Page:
Let doctors be doctors

In a story published in last Sunday’s New York Times, physicians currently serving in Congress shared their views on healthcare reform. While they agreed that changes to the current system were needed, they differed on which reforms were most important.

But the sentiment of one physician, Republican Rep. Michael BurgessMichael Clifton BurgessHarvey response puts squeeze on GOP Medicaid efficiency is needed now, more than ever In the politics of healthcare reform, past is prologue MORE of Texas, seemed to sum up the core interest of doctors. “Interference from both insurance companies and the federal government have really worn down the practicing physician,” he said.

That, in essence, is the driving force behind President Obama’s health insurance reform effort.

Time and again, the president has made clear that any proposal worthy of his signature would allow those who like the coverage they have to keep it, and would protect their choice of doctor. Under his plan, the only changes those Americans would see are lower costs and more stable coverage.

That’s not to say that the plan currently being crafted by the White House and Congress will please everyone. Some on the left would prefer to see more sweeping change — like converting the current employer-based healthcare system to a government-run, single-payer model. But the Democratic plan explicitly rejects that proposal — despite the bogus claims of opponents intent on killing reform of any kind.

But note the other half of Dr. Burgess’s concern — the notion that insurance companies have grown so powerful that they inhibit a doctor’s ability to do his or her job. It’s a stinging rebuke to the current system, and it comes not from a liberal Democrat, but a conservative Republican who endorsed Sen. John McCainJohn Sidney McCainRubio asks Army to kick out West Point grad with pro-communist posts The VA's woes cannot be pinned on any singular administration Overnight Defense: Mattis offers support for Iran deal | McCain blocks nominees over Afghanistan strategy | Trump, Tillerson spilt raises new questions about N. Korea policy MORE (R-Ariz.) in last year’s presidential campaign.

I don’t know how Burgess will ultimately vote this year. But his words should serve as a wake-up call to those politicians who think that opposing insurance reform comes without a price.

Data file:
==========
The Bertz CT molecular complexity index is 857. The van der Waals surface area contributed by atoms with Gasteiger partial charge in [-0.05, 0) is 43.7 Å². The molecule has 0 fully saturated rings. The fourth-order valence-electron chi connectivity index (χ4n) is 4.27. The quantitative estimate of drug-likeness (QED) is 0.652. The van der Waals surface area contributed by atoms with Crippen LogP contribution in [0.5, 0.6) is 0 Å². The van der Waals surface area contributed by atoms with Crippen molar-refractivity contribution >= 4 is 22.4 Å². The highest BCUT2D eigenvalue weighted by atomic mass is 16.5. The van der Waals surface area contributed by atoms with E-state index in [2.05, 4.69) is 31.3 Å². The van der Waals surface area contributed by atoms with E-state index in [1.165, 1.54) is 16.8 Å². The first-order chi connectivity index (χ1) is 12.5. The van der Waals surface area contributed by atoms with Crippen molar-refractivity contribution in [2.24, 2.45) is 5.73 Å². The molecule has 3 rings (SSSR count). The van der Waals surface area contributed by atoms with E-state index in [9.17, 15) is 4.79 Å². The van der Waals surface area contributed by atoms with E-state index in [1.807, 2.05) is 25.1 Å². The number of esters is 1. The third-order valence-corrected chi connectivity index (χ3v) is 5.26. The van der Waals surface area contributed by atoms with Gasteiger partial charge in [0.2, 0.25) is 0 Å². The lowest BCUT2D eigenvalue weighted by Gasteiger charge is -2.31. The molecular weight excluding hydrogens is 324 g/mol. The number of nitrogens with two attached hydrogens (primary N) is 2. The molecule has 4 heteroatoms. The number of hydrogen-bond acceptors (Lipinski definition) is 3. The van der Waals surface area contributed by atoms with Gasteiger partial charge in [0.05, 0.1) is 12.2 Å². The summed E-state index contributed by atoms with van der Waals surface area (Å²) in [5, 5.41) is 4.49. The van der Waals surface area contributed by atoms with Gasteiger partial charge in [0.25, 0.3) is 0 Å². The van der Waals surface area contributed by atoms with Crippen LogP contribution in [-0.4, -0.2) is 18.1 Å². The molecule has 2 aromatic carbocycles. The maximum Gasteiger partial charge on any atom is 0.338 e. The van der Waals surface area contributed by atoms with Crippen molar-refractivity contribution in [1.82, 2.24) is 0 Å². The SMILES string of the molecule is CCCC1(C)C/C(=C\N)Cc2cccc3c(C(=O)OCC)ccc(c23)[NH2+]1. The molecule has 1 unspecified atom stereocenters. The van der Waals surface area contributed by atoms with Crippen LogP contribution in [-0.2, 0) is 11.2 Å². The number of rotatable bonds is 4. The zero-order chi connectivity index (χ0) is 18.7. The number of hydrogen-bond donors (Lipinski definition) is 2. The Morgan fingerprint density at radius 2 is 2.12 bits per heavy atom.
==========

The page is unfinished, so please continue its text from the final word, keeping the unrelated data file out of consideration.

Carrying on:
There is a steep cost to doing nothing to fix the current system — and it extends beyond the soaring premiums crushing employers and the skyrocketing out-of-pocket costs bankrupting families. It’s a whittling-away of the doctor-patient relationship — a system that offers massive profits to insurance companies that wield fine print like a weapon to deny patients care.

That is a fear every American can appreciate, even those who are pleased with their current plan. At what point will a pre-existing condition mean you are either locked into your current job for life or are unable to find new coverage if faced with an unplanned move or sudden layoff? When insurance companies fail to cover the care that could keep you healthy, is it sufficient consolation to know that you’ll be covered once you’re diagnosed with an avoidable disease? What happens when your doctor is no longer in your network, or your employer switches to a plan that’s significantly less generous than your current one?

We heard plenty of talk about “government-run healthcare” from extremist opponents of reform. But they’re silent about their own plan to preserve the status quo, as insurance companies strip even more power from patients and physicians.

Quality healthcare means rejecting both extremes in this debate — closing the door to a government takeover of healthcare and reversing the alarming advance of insurance-company control over medical decisions.

It’s letting a doctor be a doctor. And that’s exactly what the Democratic plan will do.

Del Cecato is a partner at AKPD Message and
Media, the political consulting firm founded by David
Axelrod in 1985. He served as media adviser and admaker for Obama for America and Obama-Biden 2008.